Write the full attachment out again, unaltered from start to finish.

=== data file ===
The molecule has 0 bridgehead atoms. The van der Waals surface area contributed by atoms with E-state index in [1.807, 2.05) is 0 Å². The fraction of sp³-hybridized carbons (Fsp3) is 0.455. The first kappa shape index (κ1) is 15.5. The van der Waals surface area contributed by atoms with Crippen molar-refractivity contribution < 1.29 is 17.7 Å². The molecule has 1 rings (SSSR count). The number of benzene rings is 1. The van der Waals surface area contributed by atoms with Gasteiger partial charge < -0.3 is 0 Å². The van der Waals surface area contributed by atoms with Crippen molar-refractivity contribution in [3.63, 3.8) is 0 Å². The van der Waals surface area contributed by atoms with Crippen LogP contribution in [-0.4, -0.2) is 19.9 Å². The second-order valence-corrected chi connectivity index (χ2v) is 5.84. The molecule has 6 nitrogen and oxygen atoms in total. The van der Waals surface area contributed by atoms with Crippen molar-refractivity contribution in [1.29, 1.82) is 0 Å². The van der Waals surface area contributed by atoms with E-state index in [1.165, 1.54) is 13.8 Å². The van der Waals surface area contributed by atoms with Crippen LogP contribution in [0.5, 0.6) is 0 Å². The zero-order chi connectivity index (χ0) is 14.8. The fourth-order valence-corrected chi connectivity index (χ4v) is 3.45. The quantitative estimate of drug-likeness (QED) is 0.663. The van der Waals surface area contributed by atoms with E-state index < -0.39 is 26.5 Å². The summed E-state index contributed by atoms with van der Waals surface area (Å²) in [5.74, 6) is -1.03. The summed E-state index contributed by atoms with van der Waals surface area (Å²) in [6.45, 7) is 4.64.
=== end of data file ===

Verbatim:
The molecule has 0 bridgehead atoms. The van der Waals surface area contributed by atoms with E-state index in [1.807, 2.05) is 0 Å². The fraction of sp³-hybridized carbons (Fsp3) is 0.455. The first kappa shape index (κ1) is 15.5. The van der Waals surface area contributed by atoms with Crippen molar-refractivity contribution < 1.29 is 17.7 Å². The molecule has 1 rings (SSSR count). The number of benzene rings is 1. The van der Waals surface area contributed by atoms with Gasteiger partial charge < -0.3 is 0 Å². The van der Waals surface area contributed by atoms with Crippen molar-refractivity contribution in [3.63, 3.8) is 0 Å². The van der Waals surface area contributed by atoms with Crippen LogP contribution in [-0.4, -0.2) is 19.9 Å². The second-order valence-corrected chi connectivity index (χ2v) is 5.84. The molecule has 6 nitrogen and oxygen atoms in total. The van der Waals surface area contributed by atoms with Crippen molar-refractivity contribution in [1.29, 1.82) is 0 Å². The van der Waals surface area contributed by atoms with E-state index in [1.165, 1.54) is 13.8 Å². The van der Waals surface area contributed by atoms with Crippen LogP contribution in [0.5, 0.6) is 0 Å². The zero-order chi connectivity index (χ0) is 14.8. The fourth-order valence-corrected chi connectivity index (χ4v) is 3.45. The quantitative estimate of drug-likeness (QED) is 0.663. The van der Waals surface area contributed by atoms with E-state index < -0.39 is 26.5 Å². The summed E-state index contributed by atoms with van der Waals surface area (Å²) in [5.74, 6) is -1.03. The summed E-state index contributed by atoms with van der Waals surface area (Å²) in [6.45, 7) is 4.64.